Beware: Easter Lilies Are Toxic To Cats

(Picture Credit: Getty Images)

(Picture Credit: Getty Images)

It’s hard to believe, but Easter is around the corner. Before you commence with the egg hunts, church services, and Easter Sunday feasts, fun, crafts and activities make sure to place those pots of Easter lilies far out of kitty’s reach.

The white, trumpet-shaped blooms might be a beautiful, festive addition to any Easter table, but when ingested, lilies are potentially dangerous and deadly to your cat.

While cats are known for munching on plants or grass — catnip, anyone? — eating any part of an Easter lily, from the stem to the leaves to the pollen or the petals, can have severe consequences for any kitty.

Melanie McLean, veterinarian for the Food and Drug Administration (FDA), says cats who have ingested parts of an Easter lily plant could suffer a number of severe health issues, including acute kidney failure, according to a consumer update released Monday by the government agency.

Even lapping up the water in a vase or pot of Easter lilies can mean you and your cat will be spending Easter at an emergency veterinarian’s office.

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The first sign that your kitty has likely eaten part of your Easter lily plant is vomiting, which usually starts soon after ingestion, McLean says. Cats might also have diarrhea and lack of appetite as well. Within 12 to 24 hours, the cat may start urinating excessively for a time and then find they are unable to urinate at all. Cats can become lethargic, dehydrated, or even have seizures. Without veterinary treatment, cats who have eaten Easter lilies will likely die within four to seven days.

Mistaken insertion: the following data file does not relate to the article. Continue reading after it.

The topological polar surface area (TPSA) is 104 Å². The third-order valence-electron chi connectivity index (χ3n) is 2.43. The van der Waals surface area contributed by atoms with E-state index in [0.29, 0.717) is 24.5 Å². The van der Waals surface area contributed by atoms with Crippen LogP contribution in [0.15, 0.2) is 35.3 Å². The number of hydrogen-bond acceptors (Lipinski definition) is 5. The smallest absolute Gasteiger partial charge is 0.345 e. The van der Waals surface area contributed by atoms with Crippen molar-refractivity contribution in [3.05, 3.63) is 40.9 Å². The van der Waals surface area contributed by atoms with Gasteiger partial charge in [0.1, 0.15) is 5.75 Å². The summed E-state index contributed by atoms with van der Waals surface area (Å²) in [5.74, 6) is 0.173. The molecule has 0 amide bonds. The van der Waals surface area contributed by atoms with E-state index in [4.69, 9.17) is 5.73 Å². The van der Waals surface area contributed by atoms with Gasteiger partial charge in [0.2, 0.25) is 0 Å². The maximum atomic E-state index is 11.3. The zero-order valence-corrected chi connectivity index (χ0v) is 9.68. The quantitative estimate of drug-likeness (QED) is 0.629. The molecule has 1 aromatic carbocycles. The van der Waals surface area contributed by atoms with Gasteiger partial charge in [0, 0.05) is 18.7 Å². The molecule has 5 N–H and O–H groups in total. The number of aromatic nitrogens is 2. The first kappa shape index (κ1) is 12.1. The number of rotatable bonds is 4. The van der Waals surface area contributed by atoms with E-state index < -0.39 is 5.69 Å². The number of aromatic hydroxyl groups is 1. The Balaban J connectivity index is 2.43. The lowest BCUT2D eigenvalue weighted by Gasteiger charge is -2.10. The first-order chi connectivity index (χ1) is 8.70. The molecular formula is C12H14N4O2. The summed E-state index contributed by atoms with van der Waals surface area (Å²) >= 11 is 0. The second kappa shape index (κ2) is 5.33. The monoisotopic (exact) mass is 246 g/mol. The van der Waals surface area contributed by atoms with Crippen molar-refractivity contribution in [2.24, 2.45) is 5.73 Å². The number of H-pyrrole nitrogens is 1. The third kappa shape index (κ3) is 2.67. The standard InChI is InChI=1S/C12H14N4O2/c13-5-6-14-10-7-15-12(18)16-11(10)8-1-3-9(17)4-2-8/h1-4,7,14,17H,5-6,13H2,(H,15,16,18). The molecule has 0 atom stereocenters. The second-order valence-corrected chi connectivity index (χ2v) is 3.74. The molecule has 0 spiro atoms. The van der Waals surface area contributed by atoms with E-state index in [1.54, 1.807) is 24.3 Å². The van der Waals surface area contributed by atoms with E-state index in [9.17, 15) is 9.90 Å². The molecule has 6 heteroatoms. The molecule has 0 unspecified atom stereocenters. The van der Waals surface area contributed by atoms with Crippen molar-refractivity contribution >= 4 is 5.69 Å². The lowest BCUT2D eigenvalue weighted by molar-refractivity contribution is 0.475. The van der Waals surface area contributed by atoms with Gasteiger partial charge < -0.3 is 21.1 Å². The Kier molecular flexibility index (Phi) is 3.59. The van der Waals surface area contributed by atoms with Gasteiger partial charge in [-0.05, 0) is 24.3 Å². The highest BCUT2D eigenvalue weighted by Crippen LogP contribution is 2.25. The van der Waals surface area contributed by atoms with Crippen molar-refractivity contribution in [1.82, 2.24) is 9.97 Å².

Lilies of the Easter variety aren’t the only ones that could harm your feline friends. Plants of the Lilium or Hemerocallis species, including Tiger, Stargazer, Western, Wood, Japanese Snow, Asiatic, and Day lilies, have also been known to cause kidney failure in cats.

And though Calla lilies and Peace lilies aren’t typically linked to kidney failure in cats, they should be put up well out of reach as well. Cats who have eaten these lilies tend to have serious mouth and esophageal irritation. The Pet Poison Helpline also warns that these types of lilies can cause excessive drooling, vomiting, and loss of appetite.

Lily-of-the-Valley plants and blooms are also extremely toxic — to cats, dogs, and even humans — causing vomiting, seizures, and severe heart arrhythmias, among other potentially fatal symptoms.

If you suspect your cat has eaten any part of a lily plant, consult a veterinarian immediately. The vet may try to induce vomiting using activated charcoal or other binders, provided the cat only very recently ingested the lily. To support the stricken cat’s vitals, your vet will also put kitty on intravenous fluids and closely monitor kidney function. The sooner veterinary intervention is administered, the better chance your cat might survive lily poisoning.

Veterinarians say the best prevention is to completely eliminate lilies from your home, but if you must have them for the Easter holiday, be sure to place them only where your cat cannot reach them — and remember, cats are known for jumping up quite high.

Sources: Pet Poison Helpline, FDA.gov, Pet Health Network